In 1993, Ford released the final SE series Capri. Wheels magazine pitched the SE Capri XR2 Turbo against the Mazda MX-5 Classic. The XR2 Turbo was considered the best model in the Capri range sitting between the uninspiring Barchetta and Tickford’s overly stiff Clubsprint. The more powerful Capri was, as you’d expect, faster in a straight line, but the lighter RWD MX-5 offered superior handling balance and could carry noticeably more speed through corners. Ford had worked to improve the Capri’s handling, but it was still flawed. The steering was slow, rubbery and wooly off-centre. The chassis felt composed on smooth, flowing roads, but was upset on more challenging roads, with a bobbing nose, inconsistent steering feedback, and a lack of damping control and structural rigidity. Brake fade was also more prominent in the Ford. Despite improvements with the SE, the Capri’s interior still lagged behind the MX-5’s in terms of both design and quality. The conclusion they came to was that anyone tossing up between the two should opt for the Ford. It was sufficiently exciting, more practical, and cost $11,000 less. While a reasonable effort, it was still something of a hairdresser’s car. The MX-5, meanwhile, was the real thing.

By this point Ford had long since sorted out the roof leaks and other issues, but the lemon image still lingered. A second generation was inevitably cancelled. Lowering tariffs saw the Laser become a fully imported model. Ford Australia was lucky to get the AU Falcon over the line, mostly off the back of there being no viable alternative. The 1996 Taurus had received a cold reception in Australia and the Crown Victoria was simply too big.

Despite everything, the Capri outsold the MX-5 in Australia, and in some months it did the same in the US. However, it failed to meet the ambitious 30,000 sales per year target. 66,294 cars were built when production ceased in 1994. 9787 of those were sold in Australia, and many of them are still going, thanks to the robust Mazda mechanicals.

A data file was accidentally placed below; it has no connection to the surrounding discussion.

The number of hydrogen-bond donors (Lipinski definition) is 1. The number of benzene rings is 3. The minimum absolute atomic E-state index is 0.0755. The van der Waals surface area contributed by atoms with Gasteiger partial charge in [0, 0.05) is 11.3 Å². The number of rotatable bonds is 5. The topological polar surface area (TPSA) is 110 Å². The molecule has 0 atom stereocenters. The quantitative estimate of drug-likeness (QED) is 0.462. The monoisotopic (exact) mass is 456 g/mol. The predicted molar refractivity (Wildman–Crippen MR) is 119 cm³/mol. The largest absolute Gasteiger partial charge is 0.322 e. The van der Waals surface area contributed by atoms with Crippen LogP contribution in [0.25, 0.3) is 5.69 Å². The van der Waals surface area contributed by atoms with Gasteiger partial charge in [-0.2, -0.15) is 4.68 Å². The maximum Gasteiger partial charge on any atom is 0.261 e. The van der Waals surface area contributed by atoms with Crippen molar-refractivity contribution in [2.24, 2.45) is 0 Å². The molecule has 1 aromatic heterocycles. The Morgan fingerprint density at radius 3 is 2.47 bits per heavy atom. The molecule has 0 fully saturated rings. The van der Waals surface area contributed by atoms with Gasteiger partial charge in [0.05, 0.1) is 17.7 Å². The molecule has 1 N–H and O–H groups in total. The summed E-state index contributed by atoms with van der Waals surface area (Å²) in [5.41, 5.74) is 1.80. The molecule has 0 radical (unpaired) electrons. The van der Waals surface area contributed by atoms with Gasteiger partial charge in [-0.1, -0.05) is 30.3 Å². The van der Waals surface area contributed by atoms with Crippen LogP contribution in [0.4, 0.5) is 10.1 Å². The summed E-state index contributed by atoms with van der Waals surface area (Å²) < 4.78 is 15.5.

The Capri did a huge amount damage to Ford Australia’s internal reputation. A decade passed before Dearborn allowed them to develop another a overseas market car, the Indian Fiesta. Fortunately the Fiesta experience went much more smoothly than the Capri now Ford Australia is an important R&D centre for Ford globally. Their most high profile product to date is the current model Ranger/Everest.

Despite nailing its design brief, the Capri represents a low point in Ford Australia’s history. The Capri is often listed among the worst cars ever made in Australia, but does it deserve to be? It was the first Australian car to be exported to the US in significant numbers, after all.


Richard the edition 100

the looks are beautiful

06/06/2018 - 10:43 |
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Very interesting read, mate - I wasn’t aware of the Tickford model. It seems ironic that it was doomed by being too successful in the wake of its launch

06/06/2018 - 10:56 |
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Blade noir

Would a Capti be a good project car or track car?

06/06/2018 - 11:19 |
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Mini Madness (Group B squad)(Furrysquad)

that is not a ford capri as far as im concerned

06/06/2018 - 17:11 |
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Can i call it a ford Capri sun?

06/12/2018 - 05:31 |
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Advanced Handling Flags

I see these every once in a while… for the longest time I had no idea what they were

06/12/2018 - 16:58 |